The clear performance advantage, which phased arrays bring, has driven a desire for rapid adoption in the civil sector.  MACOM, for many years, has focused on utilizing commercial manufacturing practices coupled with the heterogeneous integration of semiconductor technologies to realize high performance RF solutions for a broad array of end markets.  We have applied these approaches to design and manufacture of T/R modules and full AESA Tiles for both communications and sensing arrays.  We have addressed applications in multiple frequencies spanning a wide range of output power.  These solutions have utilized both convective and liquid cooling.

This session will cover critical design and manufacturing considerations for the base semiconductor components, block diagram, and T/R module realization.

Part 3: 5G Millimeter-Wave and the Rise of Directive Communications: Phased-Array Designs, Chips and System Integration (Dr. Gabriel Rebeiz)

Due to the increased demand for data, there is a need for millimeter-wave base-station and mobile-user phased-arrays which can provide high-capacity data services using directional links (5G). These 16, 32 and 64-element phased-arrays have wide bandwidths (24 to 29 GHz), can be dual-polarized with MIMO capabilities, generally need calibration for low-sidelobe patterns, must handle 64QAM and 256QAM signals with low distortion, and be low cost and amenable for high volume production and test. This talk will summarize some of the phased-array designs at 20-70 GHz together with the related chips developed for this purpose, and will show real system demonstrations at 100 meters to several kms.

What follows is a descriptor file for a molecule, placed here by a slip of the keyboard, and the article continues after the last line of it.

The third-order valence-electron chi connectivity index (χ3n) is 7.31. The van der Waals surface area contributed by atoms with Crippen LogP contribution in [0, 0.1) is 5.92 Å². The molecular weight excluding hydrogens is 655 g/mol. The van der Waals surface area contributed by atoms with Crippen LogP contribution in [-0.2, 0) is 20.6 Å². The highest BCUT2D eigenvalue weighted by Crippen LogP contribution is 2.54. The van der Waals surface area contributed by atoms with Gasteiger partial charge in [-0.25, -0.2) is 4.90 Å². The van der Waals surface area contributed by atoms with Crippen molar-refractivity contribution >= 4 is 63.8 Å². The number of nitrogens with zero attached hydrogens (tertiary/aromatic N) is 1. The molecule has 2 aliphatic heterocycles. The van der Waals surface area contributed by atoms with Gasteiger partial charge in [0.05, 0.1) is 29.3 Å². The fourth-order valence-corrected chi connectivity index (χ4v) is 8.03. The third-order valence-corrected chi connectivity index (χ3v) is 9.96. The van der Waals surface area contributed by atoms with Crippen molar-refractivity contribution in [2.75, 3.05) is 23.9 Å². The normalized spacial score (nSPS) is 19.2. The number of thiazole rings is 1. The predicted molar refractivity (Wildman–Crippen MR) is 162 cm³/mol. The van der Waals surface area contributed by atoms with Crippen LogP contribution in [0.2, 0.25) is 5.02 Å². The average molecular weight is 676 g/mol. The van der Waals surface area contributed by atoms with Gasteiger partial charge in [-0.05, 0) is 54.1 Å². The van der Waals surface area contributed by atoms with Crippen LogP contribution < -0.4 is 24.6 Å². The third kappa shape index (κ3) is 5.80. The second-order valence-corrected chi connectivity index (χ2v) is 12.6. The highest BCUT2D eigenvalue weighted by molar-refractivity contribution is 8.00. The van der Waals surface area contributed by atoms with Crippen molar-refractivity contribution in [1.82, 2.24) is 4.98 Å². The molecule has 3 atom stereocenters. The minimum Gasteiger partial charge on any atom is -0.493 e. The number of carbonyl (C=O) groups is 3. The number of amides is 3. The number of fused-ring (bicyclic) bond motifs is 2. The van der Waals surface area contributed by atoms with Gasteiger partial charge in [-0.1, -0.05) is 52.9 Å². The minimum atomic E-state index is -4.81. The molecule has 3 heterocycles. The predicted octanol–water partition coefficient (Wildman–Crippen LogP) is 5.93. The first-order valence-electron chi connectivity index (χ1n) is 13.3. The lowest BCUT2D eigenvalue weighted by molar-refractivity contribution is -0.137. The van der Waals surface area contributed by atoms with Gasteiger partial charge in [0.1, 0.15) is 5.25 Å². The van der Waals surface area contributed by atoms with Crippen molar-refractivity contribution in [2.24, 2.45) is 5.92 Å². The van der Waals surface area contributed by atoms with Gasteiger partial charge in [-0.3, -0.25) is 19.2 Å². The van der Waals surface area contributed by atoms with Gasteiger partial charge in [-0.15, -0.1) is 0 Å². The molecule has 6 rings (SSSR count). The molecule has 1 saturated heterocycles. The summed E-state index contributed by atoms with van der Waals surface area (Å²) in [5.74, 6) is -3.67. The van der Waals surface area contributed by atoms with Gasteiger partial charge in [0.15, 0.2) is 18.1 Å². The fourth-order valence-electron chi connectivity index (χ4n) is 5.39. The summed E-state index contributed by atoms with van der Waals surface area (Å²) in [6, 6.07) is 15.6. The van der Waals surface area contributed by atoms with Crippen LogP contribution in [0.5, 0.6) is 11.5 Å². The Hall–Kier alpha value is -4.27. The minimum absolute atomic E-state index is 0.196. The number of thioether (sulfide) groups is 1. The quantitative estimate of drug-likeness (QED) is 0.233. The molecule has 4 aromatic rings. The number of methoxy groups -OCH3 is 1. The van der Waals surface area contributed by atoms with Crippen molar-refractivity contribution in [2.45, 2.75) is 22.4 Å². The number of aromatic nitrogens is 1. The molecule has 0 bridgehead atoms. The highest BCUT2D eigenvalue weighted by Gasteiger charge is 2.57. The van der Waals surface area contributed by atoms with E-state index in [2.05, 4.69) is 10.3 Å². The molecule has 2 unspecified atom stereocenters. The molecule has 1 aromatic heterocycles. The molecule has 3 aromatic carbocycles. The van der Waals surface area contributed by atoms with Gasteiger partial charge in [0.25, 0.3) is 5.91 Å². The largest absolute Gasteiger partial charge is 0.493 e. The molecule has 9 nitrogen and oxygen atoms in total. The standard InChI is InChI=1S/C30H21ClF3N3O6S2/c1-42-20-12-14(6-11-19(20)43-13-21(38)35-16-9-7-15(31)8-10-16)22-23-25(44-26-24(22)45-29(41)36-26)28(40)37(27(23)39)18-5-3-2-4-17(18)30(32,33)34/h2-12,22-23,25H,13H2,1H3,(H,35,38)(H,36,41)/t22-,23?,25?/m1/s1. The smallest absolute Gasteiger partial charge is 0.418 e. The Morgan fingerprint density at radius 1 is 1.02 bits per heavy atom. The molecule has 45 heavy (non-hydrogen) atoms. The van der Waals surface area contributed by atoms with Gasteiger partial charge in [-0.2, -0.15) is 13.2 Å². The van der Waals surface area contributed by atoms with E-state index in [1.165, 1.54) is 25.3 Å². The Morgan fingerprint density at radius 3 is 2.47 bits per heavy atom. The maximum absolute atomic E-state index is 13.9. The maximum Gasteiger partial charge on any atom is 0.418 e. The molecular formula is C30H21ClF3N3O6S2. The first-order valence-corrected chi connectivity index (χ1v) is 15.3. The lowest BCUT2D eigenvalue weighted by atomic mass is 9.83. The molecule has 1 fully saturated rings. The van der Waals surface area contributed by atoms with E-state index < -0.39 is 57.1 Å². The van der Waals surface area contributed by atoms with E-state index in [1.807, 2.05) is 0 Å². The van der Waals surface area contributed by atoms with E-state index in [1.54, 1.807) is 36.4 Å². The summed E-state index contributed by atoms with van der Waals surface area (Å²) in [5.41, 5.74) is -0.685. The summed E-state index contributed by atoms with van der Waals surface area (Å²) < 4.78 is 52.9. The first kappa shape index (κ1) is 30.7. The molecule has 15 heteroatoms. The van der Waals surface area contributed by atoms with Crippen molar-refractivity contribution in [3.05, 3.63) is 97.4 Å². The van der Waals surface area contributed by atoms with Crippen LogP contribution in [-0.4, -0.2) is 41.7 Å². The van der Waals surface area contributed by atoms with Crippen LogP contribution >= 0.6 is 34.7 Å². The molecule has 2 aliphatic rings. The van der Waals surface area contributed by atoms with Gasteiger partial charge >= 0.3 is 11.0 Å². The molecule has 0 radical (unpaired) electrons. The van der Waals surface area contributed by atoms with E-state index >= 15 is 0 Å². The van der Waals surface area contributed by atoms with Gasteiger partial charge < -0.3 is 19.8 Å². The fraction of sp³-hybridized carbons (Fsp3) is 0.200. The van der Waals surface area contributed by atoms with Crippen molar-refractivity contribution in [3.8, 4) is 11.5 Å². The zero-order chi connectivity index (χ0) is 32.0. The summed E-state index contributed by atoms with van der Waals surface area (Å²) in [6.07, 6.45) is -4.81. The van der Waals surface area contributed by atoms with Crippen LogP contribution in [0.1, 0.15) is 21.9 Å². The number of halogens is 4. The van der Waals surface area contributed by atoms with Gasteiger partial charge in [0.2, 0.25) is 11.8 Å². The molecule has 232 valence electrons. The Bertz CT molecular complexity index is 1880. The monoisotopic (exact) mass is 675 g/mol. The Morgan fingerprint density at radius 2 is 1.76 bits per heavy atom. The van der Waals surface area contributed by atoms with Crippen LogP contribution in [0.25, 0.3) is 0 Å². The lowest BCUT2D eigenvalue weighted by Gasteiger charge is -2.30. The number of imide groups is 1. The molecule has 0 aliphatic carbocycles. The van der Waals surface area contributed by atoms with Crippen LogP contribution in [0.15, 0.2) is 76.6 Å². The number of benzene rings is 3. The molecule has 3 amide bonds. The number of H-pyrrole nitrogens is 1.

Dr. William H. Weedon is President/CEO of Applied Radar, Inc., an R&D firm which he founded in 1996. The company has a track record of innovation with over 30 DoD SBIR contracts and other DoD and commercial contracts. Applied Radar specializes in the development of advanced radar systems and components, primarily for DoD customers such as the US Air Force, the US Army, US Navy, DARPA, SOCOM and Missile Defense Agency (MDA). Dr. Weedon has served as Principal Investigator on numerous DoD research and development contracts in areas covering antenna design and modeling, RF transceiver development at X-band, Ku-band and W-band, high-speed real-time digital processing hardware, and radar and electronic system development. His work also includes radar and EW signal processing and communication system development. This has resulted in numerous publications, technical reports and several US patent applications. Dr. Weedon received a BSEE degree in Electrical Engineering (Summa Cum Laude) in 1989 and MSEE in 1990 from Northeastern University and a Ph.D. in Electrical Engineering from the University of Illinois at Urbana-Champaign in 1994 under the direction of Prof. Weng Cho Chew. He is a member of the Tau Beta Pi, Phi Kappa Phi, Eta Kappa Nu honor societies, is formerly Co-Chairman (1999-2003) of the Boston section of the IEEE Antennas and Propagation Society, and is a member of the IEEE Microwave Theory and Techniques society. Currently, he is the Conference Vice-Chair of the 2019 IEEE International Symposium on Phased Array Systems and Technology to be held in Waltham, MA in October 2019, and Sponsorship Chair of the IEEE Radar Conference to be held in Boston, MA in April, 2019. Dr. Weedon was awarded the IEEE-USA Award for Entrepreneurial Achievement in 2013.